‘Deadliest Catch’ leaves Portland chuckling into its bait bag

Posted Sept. 13, 2010, at 11:03 a.m.

PORTLAND, Maine – The Northwestern and the Time Bandit pulled into Portland Harbor Sunday night.

OK, that’s a bit of an exaggeration. Instead, it was Sig Hansen, captain of the Northwestern, and Andy and Johnathan Hillstrand, co-captains of the Time Bandit. These stars of Discovery’s “The Deadliest Catch” came to Merrill Auditorium in Portland Sunday night for 90 minutes of entertaining though often profane storytelling.

In an event moderated by WPOR morning radio personality Joe Lerman, the three captains, two of whom smoked throughout, delved more deeply into their lives and histories, giving the near sellout crowd a look behind the scenes of “Deadliest Catch.”

Hansen, of Norwegian descent like many of the crab fishermen in the Bering Sea, and the Swedish Hillstrands all come from fishing families.

Danger is something all fishermen face. When asked about the most frightening situation he had ever faced, Johnathan Hillstrand said, “I almost got married … once.”

Then, seriously, he recalled one time when he was out in 80-foot seas.

“A 120-foot rogue wave hit us,” he said. “That’s as high as that exit sign [indicating one above the auditorium’s second balcony]. It drove us down below. I thought we were dead.”

Pranks help cut the tension at sea. Andy Hillstrand recalled the time he tied a line to a crewmate’s blanket, then ran the line through the ship. “When we pulled on it, it looked like a ghost was moving it,” he said.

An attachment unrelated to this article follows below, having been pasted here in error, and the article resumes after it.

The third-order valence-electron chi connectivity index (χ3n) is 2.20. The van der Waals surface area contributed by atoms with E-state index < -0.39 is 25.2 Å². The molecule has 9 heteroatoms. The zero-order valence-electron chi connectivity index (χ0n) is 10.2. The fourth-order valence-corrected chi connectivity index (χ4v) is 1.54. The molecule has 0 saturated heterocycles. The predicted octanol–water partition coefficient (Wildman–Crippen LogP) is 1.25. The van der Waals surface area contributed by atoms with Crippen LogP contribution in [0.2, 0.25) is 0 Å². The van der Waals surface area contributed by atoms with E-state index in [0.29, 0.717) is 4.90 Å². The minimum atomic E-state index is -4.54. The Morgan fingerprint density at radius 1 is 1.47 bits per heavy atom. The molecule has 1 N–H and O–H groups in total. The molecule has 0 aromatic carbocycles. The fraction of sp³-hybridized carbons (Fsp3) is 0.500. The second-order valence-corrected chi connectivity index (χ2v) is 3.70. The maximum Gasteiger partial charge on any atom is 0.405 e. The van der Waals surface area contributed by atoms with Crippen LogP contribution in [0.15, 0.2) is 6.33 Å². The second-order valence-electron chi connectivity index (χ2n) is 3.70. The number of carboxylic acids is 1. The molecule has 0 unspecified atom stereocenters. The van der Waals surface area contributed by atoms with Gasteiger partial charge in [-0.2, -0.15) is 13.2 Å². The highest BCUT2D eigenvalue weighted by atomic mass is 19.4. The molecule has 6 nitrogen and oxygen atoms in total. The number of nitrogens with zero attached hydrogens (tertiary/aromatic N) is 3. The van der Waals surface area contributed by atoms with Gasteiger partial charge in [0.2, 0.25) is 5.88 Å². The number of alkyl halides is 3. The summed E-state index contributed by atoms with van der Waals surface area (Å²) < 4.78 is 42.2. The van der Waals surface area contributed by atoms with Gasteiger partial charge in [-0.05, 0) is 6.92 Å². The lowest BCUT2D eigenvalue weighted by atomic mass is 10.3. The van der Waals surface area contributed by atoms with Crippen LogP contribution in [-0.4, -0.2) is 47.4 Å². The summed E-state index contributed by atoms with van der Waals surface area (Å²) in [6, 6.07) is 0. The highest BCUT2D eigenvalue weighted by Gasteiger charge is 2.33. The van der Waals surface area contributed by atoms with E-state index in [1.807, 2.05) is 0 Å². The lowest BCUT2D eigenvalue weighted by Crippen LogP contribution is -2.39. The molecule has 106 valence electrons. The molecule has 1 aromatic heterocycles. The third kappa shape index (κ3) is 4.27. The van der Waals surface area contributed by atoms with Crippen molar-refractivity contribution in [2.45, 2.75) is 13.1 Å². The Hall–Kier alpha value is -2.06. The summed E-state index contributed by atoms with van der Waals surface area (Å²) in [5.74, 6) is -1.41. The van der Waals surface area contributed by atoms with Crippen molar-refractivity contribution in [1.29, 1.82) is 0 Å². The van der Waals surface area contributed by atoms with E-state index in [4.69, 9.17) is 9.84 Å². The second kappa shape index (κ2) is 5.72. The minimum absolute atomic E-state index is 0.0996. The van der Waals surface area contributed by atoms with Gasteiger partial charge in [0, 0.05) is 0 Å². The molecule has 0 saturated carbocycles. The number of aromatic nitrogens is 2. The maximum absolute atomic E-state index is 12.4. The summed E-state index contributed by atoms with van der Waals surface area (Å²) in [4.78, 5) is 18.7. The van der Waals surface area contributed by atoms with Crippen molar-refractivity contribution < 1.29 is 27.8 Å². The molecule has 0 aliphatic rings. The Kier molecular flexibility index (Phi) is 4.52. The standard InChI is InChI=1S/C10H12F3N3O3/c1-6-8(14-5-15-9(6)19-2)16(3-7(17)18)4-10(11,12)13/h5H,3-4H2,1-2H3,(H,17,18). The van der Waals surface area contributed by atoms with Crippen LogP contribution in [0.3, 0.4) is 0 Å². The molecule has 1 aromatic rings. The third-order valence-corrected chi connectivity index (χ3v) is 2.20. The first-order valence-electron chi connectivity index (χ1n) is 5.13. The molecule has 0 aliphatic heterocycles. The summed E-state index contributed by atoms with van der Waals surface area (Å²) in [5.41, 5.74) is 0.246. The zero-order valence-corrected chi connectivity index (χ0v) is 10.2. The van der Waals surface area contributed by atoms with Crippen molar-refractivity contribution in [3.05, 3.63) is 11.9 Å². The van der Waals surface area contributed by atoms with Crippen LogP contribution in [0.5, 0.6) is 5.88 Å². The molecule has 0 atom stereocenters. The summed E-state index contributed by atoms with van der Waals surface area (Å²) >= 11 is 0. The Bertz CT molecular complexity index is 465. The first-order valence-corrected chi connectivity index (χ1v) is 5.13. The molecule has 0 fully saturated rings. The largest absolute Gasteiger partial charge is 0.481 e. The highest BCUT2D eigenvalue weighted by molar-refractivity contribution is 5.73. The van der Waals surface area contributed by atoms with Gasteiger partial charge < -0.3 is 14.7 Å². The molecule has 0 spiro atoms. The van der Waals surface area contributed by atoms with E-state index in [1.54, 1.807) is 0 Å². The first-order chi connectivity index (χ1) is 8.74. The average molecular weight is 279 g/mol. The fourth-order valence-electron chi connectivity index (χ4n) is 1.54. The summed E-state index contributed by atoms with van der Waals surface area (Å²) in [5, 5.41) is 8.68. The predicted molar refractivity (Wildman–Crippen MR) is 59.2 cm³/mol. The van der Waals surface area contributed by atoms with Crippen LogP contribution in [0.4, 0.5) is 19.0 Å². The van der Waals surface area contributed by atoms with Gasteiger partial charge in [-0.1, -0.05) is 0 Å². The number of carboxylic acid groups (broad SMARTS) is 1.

“Deadliest Catch” has been a mixed blessing for the captains. For the first time, their families really get to see what goes on at sea.

“Every time my grandmother watches a show, she says that she’s never watching again,” Johnathan Hillstrand said.

“My 14-year-old daughter is on the Internet, checking for storms and calling us at sea,” Hansen said. “I don’t need her worrying about us.”

Crabbing is still the captains’ main source of income, but “Deadliest Catch” has made some of them unlikely sex symbols.

“They wouldn’t say that if they’d seen us in the showers,” said Hansen, who has been dubbed “The Great Blond God.”

Andy Hillstrand told of one scary experience: “I was shopping in a mall with Jonathan when these four 21-year-olds came running toward us. I figured they were going for him, but before I knew it, they were ripping off my shirt and hat. I yelled, ‘Security!’”

The three captains raised a glass to Phil Harris, a fellow captain who died of a stroke last year.

Johnathan Hillstrand couldn’t stop laughing as he told the story of how he mistakenly led a motorcycle procession to the wrong graveyard for Harris’ burial.

“Deadliest Catch,” in its own way, is about family, and that was clear at the Portland event.

“Love your family,” Johnathan Hillstrand said.

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